Wednesday, September 20, 2017

Pharmaceuticals In Tap Water

In today’s age of health care, there are millions of different pills and medications taken each day. A lot of people depend on these medications to survive, but the improper disposal of certain drugs is becoming a hazard to the rest of us. Whenever somebody “flushes” a medication, it is usually dispersed into the mainline water supply. Water municipalities are equipped to deal with certain waterborne diseases and chemicals, but not the various types of drugs and pills people often flush down the sink or toilet. According to studies, scientists have found traceable amounts of different medications in public tap water, such as anti-depressants, blood pressure medication, painkillers contraceptives, and antibiotics.

Drugs in tap water.

Various drugs are often found in tap water.

Although research is still developing on the amounts of these drugs in the water and their effect on humans, they may pose health risks for those already taking medication or people with pre-existing conditions. Drugs used for hypertension are the commonly found drugs in tap water supply, which may be a hazard for those with low blood pressure or those already taking those types of medications.  Scientists worry that medications such as ibuprofen and acetaminophen, common pain relief medications, may cause long term health-effects such as liver damage or stomach illnesses.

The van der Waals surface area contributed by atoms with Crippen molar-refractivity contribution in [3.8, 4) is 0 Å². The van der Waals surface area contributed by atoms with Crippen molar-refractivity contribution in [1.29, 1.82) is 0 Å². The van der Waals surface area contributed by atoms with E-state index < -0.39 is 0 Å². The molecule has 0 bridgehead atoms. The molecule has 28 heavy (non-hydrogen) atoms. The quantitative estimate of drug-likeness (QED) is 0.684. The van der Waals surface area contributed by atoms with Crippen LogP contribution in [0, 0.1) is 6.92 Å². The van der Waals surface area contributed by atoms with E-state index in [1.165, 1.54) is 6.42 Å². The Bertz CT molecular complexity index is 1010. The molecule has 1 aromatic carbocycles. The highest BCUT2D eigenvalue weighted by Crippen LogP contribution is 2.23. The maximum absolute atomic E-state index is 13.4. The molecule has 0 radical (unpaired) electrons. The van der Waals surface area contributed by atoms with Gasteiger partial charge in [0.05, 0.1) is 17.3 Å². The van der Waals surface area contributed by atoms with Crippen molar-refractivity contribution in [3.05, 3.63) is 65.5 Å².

Out of all the possible pharmaceutical drugs, water municipalities can only remove lindane, an ingredient in certain shampoos that is used to kill lice and other nasty bugs. Among the 60,000 unregulated chemicals, there are many other pharmaceutical drugs that may find their way to your household. The worrying fact of the matter is that water municipalities are not required to test for any of these drugs, so families may have to take matters into their own hands for the time being.

For starters, people should refrain from flushing their medications down the toilet. Although they may not want to take their medicine, the next-door neighbor shouldn’t have to pay the price. There are public facilities available for medicinal disposal, where they will put the medication and make sure it is given to someone who needs it. If that option is not available, simply dispose of the medication in the trash.

The most effective way to eliminate medications in your water is to install a reverse-osmosis filter. Reverse-osmosis filters are the only effective way to ensure that you are removing all the different possible medications from your household. Remove-osmosis filters will efficiently remove other nasty chemicals as well, such as arsenic, fluorides, and nitrates. Regular carbon-based filters are not able to remove these. If you are serious about removing the various drugs in your families’ tap water supply, consider a reverse-osmosis filter.